Exercise just may be the key to cure cancer, or at least one step toward getting there.
In a new study published in the Journal of Physical Activity and Health, researchers discovered that physical activity significantly increases the life span of cancer survivors, specifically in men, according to a Thursday press release.
Kathleen Y. Wolin, the Loyola University-Chicago Stritch School of Medicine professor who co-authored the study, said past evidence of the effects of physical activity on cancer survivors encouraged researchers to explore the relationship further.
“We’ve had an emerging pool of evidence that’s come out over the last few years on the benefits of physical activity for cancer survivors, and so we wanted to see whether we saw that same effect in this population of men,” she said.
In the study, 1,021 men diagnosed with cancer were given a survey at certain time periods in which they reported their daily physical activities such as walking, climbing stairs and sports and recreational activities. The patients are all part of the ongoing Harvard Alumni Health Study that examines men who entered Harvard University as undergraduates between 1916-1950.
“We use that [survey] to estimate their sort of weekly energy expenditure,” Wolin said. “We didn’t look at specific types of activity-we looked at their amount of physical activity overall.”
The study did not seek patients with a specific type of disease, but rather any who were diagnosed with some form of cancer, Wolin said. Researchers were then able to compare the effects of physical activity levels among the men, who had an average age of 71.
“We were able to collect the data on cancer diagnoses among these men … [and] we were able to look at their physical activity levels after cancer diagnosis,” she said. “Then the study looked at the death records for these men … and so we were able to look at the physical activity levels of the men after their cancer diagnosis and compare their different causes of death.”
However, Wolin said a slight setback in the study was not having access to physical activity levels before cancer diagnoses for comparison.
“We didn’t have their pre-diagnosis physical activity, so we couldn’t look at change from pre- to post-diagnosis and we didn’t have a lot of detail on the kinds of treatment that the men received,” she said.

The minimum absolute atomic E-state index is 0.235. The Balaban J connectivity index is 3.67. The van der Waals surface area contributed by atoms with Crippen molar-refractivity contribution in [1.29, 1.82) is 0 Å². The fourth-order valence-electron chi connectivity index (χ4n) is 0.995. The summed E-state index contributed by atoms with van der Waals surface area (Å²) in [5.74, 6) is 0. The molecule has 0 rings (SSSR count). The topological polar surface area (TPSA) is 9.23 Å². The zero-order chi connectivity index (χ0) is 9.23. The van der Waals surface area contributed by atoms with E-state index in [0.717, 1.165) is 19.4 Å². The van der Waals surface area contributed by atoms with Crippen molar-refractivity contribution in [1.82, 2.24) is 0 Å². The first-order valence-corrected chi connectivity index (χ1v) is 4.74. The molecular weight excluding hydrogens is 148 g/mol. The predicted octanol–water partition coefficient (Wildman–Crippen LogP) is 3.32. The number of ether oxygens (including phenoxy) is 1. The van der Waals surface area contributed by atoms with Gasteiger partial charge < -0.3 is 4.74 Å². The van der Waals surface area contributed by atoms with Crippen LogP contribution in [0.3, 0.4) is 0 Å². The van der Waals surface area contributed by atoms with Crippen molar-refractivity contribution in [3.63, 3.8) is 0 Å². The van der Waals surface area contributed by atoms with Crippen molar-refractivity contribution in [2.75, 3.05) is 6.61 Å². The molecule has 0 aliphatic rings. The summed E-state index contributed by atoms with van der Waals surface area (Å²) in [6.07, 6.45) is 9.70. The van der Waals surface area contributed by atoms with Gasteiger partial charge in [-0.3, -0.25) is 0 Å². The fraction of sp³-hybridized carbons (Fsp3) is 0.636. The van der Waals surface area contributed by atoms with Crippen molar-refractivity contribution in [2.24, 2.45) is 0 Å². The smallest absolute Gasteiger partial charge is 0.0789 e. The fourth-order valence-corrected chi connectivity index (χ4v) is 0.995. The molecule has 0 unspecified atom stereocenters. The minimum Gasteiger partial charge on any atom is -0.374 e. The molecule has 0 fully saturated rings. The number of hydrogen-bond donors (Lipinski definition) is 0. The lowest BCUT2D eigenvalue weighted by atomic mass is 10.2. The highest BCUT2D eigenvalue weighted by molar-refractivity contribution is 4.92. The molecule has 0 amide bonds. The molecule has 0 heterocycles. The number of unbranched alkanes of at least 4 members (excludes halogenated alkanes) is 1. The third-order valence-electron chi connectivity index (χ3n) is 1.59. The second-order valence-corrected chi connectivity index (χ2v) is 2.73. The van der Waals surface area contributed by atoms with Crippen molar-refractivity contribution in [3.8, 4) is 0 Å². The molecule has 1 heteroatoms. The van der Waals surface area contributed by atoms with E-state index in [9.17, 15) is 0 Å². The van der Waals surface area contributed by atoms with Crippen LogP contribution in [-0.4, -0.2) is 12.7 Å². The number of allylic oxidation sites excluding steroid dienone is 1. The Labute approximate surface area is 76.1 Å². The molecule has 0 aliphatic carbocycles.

Researchers found that men who expended more than 12,600 kilojoules per week were 48 percent less likely to die of any cause after diagnosis than men who expended fewer than 2,100 kilojoules per week, according to the study.
“When we compared the men who were the most active to the men who were less active, we see about half the risk of all causes of death in those men … I would say the most compelling number is probably about half risk of death,” Wolin said. “… The take-home message is that physical activity after a cancer diagnosis can help improve survival.”
Where does this take us, though?
Wolin sees this area of research as an important step toward improving the life of cancer survivors.
“It’s part of a growing literature that’s looking at lifestyle changes that cancer patients can make after diagnosis to improve the quality and quantity of their life,” she said. “… It shows that making changes after a diagnosis has a number of benefits for cancer patients.”
She mentioned other similar studies that find exercise to have several other benefits for cancer patients.
“There’s also evidence, not in this study, but in other studies, that exercise can help with managing symptoms and side effects of new treatments, reduce risk of reoccurrence and reduce risk of other chronic diseases like diabetes and heart disease,” she said.
In terms of the future for cancer survivors, Wolin said she sees physical activity as a worthwhile investment.
“The sort of way I describe it is that for something like physical activity, you’re getting a lot of bang for your buck,” she said. “So engaging in physical activity is improving your quality of life, it’s improving your quantity of life, with far fewer side effects than we associate with drugs, but we’re getting similar magnitudes of benefit.”